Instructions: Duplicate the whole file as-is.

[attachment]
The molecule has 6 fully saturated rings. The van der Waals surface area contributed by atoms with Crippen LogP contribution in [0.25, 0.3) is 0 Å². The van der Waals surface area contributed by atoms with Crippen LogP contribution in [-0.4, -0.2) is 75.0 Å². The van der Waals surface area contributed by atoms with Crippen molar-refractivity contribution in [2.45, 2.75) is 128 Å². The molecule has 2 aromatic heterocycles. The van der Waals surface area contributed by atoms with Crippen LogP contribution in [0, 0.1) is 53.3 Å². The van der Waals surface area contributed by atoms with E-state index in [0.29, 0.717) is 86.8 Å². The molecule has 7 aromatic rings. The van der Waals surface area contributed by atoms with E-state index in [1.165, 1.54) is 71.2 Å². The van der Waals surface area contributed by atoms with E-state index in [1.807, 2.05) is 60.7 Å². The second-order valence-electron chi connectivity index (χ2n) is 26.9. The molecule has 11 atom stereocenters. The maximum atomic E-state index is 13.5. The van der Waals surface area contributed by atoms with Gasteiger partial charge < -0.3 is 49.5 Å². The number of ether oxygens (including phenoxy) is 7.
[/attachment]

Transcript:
The molecule has 6 fully saturated rings. The van der Waals surface area contributed by atoms with Crippen LogP contribution in [0.25, 0.3) is 0 Å². The van der Waals surface area contributed by atoms with Crippen LogP contribution in [-0.4, -0.2) is 75.0 Å². The van der Waals surface area contributed by atoms with Crippen molar-refractivity contribution in [2.45, 2.75) is 128 Å². The molecule has 2 aromatic heterocycles. The van der Waals surface area contributed by atoms with Crippen LogP contribution in [0, 0.1) is 53.3 Å². The van der Waals surface area contributed by atoms with E-state index in [0.29, 0.717) is 86.8 Å². The molecule has 7 aromatic rings. The van der Waals surface area contributed by atoms with E-state index in [1.165, 1.54) is 71.2 Å². The van der Waals surface area contributed by atoms with E-state index in [1.807, 2.05) is 60.7 Å². The second-order valence-electron chi connectivity index (χ2n) is 26.9. The molecule has 11 atom stereocenters. The maximum atomic E-state index is 13.5. The van der Waals surface area contributed by atoms with Gasteiger partial charge < -0.3 is 49.5 Å². The number of ether oxygens (including phenoxy) is 7.